after haveing laying before him  & eighteen of or twenty of the Council of that nation  the truth he said that <he he> and they he and thy they  were very glad for what I their Brother had  told them and they had recived it in their  hearts &c—8

Two months later, Cowdery wrote that the blacksmith who did work for the Delaware reported that “the principle chief says he believes evry word of the Book & there are many more in the Nation who believe and we understand there are many among the Shawnees who also believe.” (Letter from Oliver Cowdery, 8 Apr. 1831.)  


But how the matter will go with this  tribe to me is uncirtain nether Can I at present  Conclude mutch about it the wether is mtch  is quite Severe and the snow is Considerable  deep which makes it at present quite dific cult traveling about9

The winter of 1831 was marked by extraordinary snowfall. (See Atkinson, “Winter of the Deep Snow,” 48–50.)  


I have but a short time  to write to you my b[e]loved Bretheren as the  mail leves thi[s] place in the morning [p. [1]]
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The first directive given in the 9 February 1831 “Laws of the Church” was for the men ordained

The conferral of power and authority; to appoint, decree, or set apart. Church members, primarily adults, were ordained to ecclesiastical offices and other responsibilities by the laying on of hands by those with the proper authority. Ordinations to priesthood...

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as elders

A male leader in the church generally; an ecclesiastical and priesthood office or one holding that office; a proselytizing missionary. The Book of Mormon explained that elders ordained priests and teachers and administered “the flesh and blood of Christ unto...

View Glossary
to go two by two “in to the regions westward” to preach the gospel and build up the Church of Christ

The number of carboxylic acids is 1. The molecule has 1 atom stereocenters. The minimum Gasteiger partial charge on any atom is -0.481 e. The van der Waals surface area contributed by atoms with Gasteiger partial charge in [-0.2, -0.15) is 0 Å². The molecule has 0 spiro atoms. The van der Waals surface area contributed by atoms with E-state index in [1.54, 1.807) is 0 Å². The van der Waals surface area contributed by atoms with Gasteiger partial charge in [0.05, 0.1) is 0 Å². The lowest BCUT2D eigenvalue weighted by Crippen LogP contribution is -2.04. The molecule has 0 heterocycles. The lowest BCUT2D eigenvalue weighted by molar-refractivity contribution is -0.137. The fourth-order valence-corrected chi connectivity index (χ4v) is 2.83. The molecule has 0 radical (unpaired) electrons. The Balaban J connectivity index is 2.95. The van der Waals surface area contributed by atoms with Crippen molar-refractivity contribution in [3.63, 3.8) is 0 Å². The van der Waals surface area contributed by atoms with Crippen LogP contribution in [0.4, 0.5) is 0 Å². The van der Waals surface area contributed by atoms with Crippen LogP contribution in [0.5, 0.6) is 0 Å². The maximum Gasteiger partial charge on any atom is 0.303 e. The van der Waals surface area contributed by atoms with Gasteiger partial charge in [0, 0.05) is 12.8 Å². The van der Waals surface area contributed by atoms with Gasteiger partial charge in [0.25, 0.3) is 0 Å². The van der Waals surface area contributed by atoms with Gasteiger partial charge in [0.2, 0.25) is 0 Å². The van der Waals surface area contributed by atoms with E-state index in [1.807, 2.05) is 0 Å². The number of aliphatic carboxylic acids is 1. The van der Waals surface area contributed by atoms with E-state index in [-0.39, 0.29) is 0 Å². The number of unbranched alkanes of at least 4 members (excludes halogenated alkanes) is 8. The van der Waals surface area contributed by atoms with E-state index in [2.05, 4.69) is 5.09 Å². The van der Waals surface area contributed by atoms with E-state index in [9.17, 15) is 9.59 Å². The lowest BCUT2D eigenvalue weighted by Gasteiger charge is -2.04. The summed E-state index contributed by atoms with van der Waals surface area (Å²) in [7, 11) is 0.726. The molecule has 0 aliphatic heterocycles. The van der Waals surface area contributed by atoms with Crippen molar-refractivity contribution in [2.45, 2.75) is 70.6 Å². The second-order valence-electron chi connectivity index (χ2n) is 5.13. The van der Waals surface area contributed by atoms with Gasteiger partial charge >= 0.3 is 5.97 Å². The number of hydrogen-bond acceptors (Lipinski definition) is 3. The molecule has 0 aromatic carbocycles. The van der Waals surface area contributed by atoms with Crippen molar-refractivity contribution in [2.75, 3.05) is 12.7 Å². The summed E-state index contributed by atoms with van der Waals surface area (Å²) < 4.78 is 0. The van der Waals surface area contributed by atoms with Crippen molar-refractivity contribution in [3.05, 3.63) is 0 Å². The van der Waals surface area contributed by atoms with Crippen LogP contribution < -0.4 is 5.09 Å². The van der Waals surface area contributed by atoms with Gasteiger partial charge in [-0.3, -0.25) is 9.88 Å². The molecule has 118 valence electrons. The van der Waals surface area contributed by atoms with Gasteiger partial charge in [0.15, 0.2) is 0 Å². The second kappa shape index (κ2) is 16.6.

The Book of Mormon related that when Christ set up his church in the Americas, “they which were baptized in the name of Jesus, were called the church of Christ.” The first name used to denote the church JS organized on 6 April 1830 was “the Church of Christ...

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.1

Revelation, 9 Feb. 1831 [D&C 42:4, 8].  


Shortly thereafter, another revelation urged the elders to congregate in Kirtland

Located ten miles south of Lake Erie. Settled by 1811. Organized by 1818. Population in 1830 about 55 Latter-day Saints and 1,000 others; in 1838 about 2,000 Saints and 1,200 others; in 1839 about 100 Saints and 1,500 others. Mormon missionaries visited township...

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, Ohio, the area where church members, including JS, had begun gathering. The revelation directed that the elders should be contacted “by letter or some other way.”2

See Revelation, Feb. 1831–B [D&C 44:1].  


This letter, in which JS informed members of the Colesville

Area settled, beginning 1785. Formed from Windsor Township, Apr. 1821. Population in 1830 about 2,400. Villages within township included Harpursville, Nineveh, and Colesville. Susquehanna River ran through eastern portion of township. JS worked for Joseph...

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branch

An ecclesiastical organization of church members in a particular locale. A branch was generally smaller than a stake or a conference. Branches were also referred to as churches, as in “the Church of Shalersville.” In general, a branch was led by a presiding...

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of recent events and directed his brother Hyrum Smith

9 Feb. 1800–27 June 1844. Farmer, cooper. Born at Tunbridge, Orange Co., Vermont. Son of Joseph Smith Sr. and Lucy Mack. Moved to Randolph, Orange Co., 1802; to Tunbridge, before May 1803; to Royalton, Windsor Co., Vermont, 1804; to Sharon, Windsor Co., by...

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to come to Ohio

French explored area, 1669. British took possession following French and Indian War, 1763. Ceded to U.S., 1783. First permanent white settlement established, 1788. Northeastern portion maintained as part of Connecticut, 1786, and called Connecticut Western...